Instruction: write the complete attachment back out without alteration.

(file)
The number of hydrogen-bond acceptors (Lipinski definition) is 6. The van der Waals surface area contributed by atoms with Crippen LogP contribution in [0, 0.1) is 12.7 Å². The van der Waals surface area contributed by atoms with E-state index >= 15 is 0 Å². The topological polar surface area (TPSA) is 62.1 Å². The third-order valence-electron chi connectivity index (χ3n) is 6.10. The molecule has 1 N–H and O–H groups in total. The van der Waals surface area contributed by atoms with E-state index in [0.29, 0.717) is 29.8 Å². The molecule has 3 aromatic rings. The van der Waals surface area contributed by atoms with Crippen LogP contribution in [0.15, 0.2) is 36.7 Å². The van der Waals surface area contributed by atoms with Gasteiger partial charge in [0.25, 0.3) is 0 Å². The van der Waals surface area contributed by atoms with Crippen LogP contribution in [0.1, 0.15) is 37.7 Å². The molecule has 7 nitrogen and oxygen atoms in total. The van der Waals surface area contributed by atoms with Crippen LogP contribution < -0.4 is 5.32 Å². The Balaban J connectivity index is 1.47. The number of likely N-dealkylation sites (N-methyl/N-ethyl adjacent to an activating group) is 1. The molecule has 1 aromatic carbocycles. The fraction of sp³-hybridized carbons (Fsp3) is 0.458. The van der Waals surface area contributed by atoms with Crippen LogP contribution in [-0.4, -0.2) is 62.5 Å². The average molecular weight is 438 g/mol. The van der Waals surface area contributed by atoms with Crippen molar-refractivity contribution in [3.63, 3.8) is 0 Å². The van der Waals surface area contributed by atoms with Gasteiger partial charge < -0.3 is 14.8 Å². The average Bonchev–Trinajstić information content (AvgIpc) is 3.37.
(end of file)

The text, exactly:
The number of hydrogen-bond acceptors (Lipinski definition) is 6. The van der Waals surface area contributed by atoms with Crippen LogP contribution in [0, 0.1) is 12.7 Å². The van der Waals surface area contributed by atoms with E-state index >= 15 is 0 Å². The topological polar surface area (TPSA) is 62.1 Å². The third-order valence-electron chi connectivity index (χ3n) is 6.10. The molecule has 1 N–H and O–H groups in total. The van der Waals surface area contributed by atoms with E-state index in [0.29, 0.717) is 29.8 Å². The molecule has 3 aromatic rings. The van der Waals surface area contributed by atoms with Crippen LogP contribution in [0.15, 0.2) is 36.7 Å². The van der Waals surface area contributed by atoms with Gasteiger partial charge in [0.25, 0.3) is 0 Å². The van der Waals surface area contributed by atoms with Crippen LogP contribution in [0.1, 0.15) is 37.7 Å². The molecule has 7 nitrogen and oxygen atoms in total. The van der Waals surface area contributed by atoms with Crippen LogP contribution < -0.4 is 5.32 Å². The Balaban J connectivity index is 1.47. The number of likely N-dealkylation sites (N-methyl/N-ethyl adjacent to an activating group) is 1. The molecule has 1 aromatic carbocycles. The fraction of sp³-hybridized carbons (Fsp3) is 0.458. The van der Waals surface area contributed by atoms with Crippen LogP contribution in [-0.4, -0.2) is 62.5 Å². The average molecular weight is 438 g/mol. The van der Waals surface area contributed by atoms with Crippen molar-refractivity contribution in [3.63, 3.8) is 0 Å². The van der Waals surface area contributed by atoms with Gasteiger partial charge < -0.3 is 14.8 Å². The average Bonchev–Trinajstić information content (AvgIpc) is 3.37.